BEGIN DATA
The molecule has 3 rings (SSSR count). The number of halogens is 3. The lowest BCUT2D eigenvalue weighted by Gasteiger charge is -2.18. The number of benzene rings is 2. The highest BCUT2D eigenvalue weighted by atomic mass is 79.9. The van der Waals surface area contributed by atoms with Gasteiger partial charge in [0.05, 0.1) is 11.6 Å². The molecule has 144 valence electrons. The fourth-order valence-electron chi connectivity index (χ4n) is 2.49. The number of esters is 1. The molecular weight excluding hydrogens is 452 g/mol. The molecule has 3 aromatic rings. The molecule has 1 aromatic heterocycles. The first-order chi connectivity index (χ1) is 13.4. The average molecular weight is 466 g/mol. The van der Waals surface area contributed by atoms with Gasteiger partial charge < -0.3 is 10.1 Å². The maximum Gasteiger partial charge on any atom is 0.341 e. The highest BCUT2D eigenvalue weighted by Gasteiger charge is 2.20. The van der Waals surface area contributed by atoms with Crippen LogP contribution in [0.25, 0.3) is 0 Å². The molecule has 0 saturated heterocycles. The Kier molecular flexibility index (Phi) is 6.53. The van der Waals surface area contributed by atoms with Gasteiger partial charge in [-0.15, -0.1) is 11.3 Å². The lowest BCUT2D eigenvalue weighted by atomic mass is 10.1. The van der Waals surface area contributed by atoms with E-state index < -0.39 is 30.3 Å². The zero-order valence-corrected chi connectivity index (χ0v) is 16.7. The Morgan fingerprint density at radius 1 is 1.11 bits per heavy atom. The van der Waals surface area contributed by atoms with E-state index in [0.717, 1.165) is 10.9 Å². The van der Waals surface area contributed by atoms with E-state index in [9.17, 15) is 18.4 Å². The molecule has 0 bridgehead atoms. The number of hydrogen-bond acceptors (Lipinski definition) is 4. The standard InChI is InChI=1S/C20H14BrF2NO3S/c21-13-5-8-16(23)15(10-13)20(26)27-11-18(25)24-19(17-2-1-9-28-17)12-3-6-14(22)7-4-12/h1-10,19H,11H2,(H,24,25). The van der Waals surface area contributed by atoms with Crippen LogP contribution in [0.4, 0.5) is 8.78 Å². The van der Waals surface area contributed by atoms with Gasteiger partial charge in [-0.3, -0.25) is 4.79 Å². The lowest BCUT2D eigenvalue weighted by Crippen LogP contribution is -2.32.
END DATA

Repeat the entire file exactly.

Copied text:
The molecule has 3 rings (SSSR count). The number of halogens is 3. The lowest BCUT2D eigenvalue weighted by Gasteiger charge is -2.18. The number of benzene rings is 2. The highest BCUT2D eigenvalue weighted by atomic mass is 79.9. The van der Waals surface area contributed by atoms with Gasteiger partial charge in [0.05, 0.1) is 11.6 Å². The molecule has 144 valence electrons. The fourth-order valence-electron chi connectivity index (χ4n) is 2.49. The number of esters is 1. The molecular weight excluding hydrogens is 452 g/mol. The molecule has 3 aromatic rings. The molecule has 1 aromatic heterocycles. The first-order chi connectivity index (χ1) is 13.4. The average molecular weight is 466 g/mol. The van der Waals surface area contributed by atoms with Gasteiger partial charge < -0.3 is 10.1 Å². The maximum Gasteiger partial charge on any atom is 0.341 e. The highest BCUT2D eigenvalue weighted by Gasteiger charge is 2.20. The van der Waals surface area contributed by atoms with Crippen LogP contribution in [0.25, 0.3) is 0 Å². The molecule has 0 saturated heterocycles. The Kier molecular flexibility index (Phi) is 6.53. The van der Waals surface area contributed by atoms with Gasteiger partial charge in [-0.15, -0.1) is 11.3 Å². The lowest BCUT2D eigenvalue weighted by atomic mass is 10.1. The van der Waals surface area contributed by atoms with E-state index < -0.39 is 30.3 Å². The zero-order valence-corrected chi connectivity index (χ0v) is 16.7. The Morgan fingerprint density at radius 1 is 1.11 bits per heavy atom. The van der Waals surface area contributed by atoms with E-state index in [0.717, 1.165) is 10.9 Å². The van der Waals surface area contributed by atoms with E-state index in [9.17, 15) is 18.4 Å². The molecule has 0 bridgehead atoms. The number of hydrogen-bond acceptors (Lipinski definition) is 4. The standard InChI is InChI=1S/C20H14BrF2NO3S/c21-13-5-8-16(23)15(10-13)20(26)27-11-18(25)24-19(17-2-1-9-28-17)12-3-6-14(22)7-4-12/h1-10,19H,11H2,(H,24,25). The van der Waals surface area contributed by atoms with Crippen LogP contribution in [0.4, 0.5) is 8.78 Å². The van der Waals surface area contributed by atoms with Gasteiger partial charge in [-0.3, -0.25) is 4.79 Å². The lowest BCUT2D eigenvalue weighted by Crippen LogP contribution is -2.32.